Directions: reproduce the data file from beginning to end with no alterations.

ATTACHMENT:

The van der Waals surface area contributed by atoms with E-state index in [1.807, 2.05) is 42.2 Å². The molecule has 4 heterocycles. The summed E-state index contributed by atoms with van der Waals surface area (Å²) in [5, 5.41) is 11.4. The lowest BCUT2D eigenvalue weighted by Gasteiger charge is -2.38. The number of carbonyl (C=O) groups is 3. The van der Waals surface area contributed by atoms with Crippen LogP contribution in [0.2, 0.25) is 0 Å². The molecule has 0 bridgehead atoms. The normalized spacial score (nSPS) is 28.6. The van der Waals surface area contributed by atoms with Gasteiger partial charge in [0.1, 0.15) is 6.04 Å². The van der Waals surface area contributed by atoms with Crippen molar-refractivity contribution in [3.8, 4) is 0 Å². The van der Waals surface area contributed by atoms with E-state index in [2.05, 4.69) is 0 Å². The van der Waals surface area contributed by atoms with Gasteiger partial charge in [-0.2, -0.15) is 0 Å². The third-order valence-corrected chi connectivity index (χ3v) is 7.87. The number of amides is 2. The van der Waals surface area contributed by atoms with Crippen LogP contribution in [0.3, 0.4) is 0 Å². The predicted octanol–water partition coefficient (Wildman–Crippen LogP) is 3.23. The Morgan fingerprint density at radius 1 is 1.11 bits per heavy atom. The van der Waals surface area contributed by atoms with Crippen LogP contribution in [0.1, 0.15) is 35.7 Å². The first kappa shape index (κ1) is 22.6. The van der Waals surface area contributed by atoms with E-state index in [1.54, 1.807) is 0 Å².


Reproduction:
The van der Waals surface area contributed by atoms with E-state index in [1.807, 2.05) is 42.2 Å². The molecule has 4 heterocycles. The summed E-state index contributed by atoms with van der Waals surface area (Å²) in [5, 5.41) is 11.4. The lowest BCUT2D eigenvalue weighted by Gasteiger charge is -2.38. The number of carbonyl (C=O) groups is 3. The van der Waals surface area contributed by atoms with Crippen LogP contribution in [0.2, 0.25) is 0 Å². The molecule has 0 bridgehead atoms. The normalized spacial score (nSPS) is 28.6. The van der Waals surface area contributed by atoms with Gasteiger partial charge in [0.1, 0.15) is 6.04 Å². The van der Waals surface area contributed by atoms with Crippen molar-refractivity contribution in [3.8, 4) is 0 Å². The van der Waals surface area contributed by atoms with E-state index in [2.05, 4.69) is 0 Å². The van der Waals surface area contributed by atoms with Gasteiger partial charge in [-0.2, -0.15) is 0 Å². The third-order valence-corrected chi connectivity index (χ3v) is 7.87. The number of amides is 2. The van der Waals surface area contributed by atoms with Crippen LogP contribution in [0.3, 0.4) is 0 Å². The predicted octanol–water partition coefficient (Wildman–Crippen LogP) is 3.23. The Morgan fingerprint density at radius 1 is 1.11 bits per heavy atom. The van der Waals surface area contributed by atoms with Crippen LogP contribution in [0.1, 0.15) is 35.7 Å². The first kappa shape index (κ1) is 22.6. The van der Waals surface area contributed by atoms with E-state index in [1.54, 1.807) is 0 Å².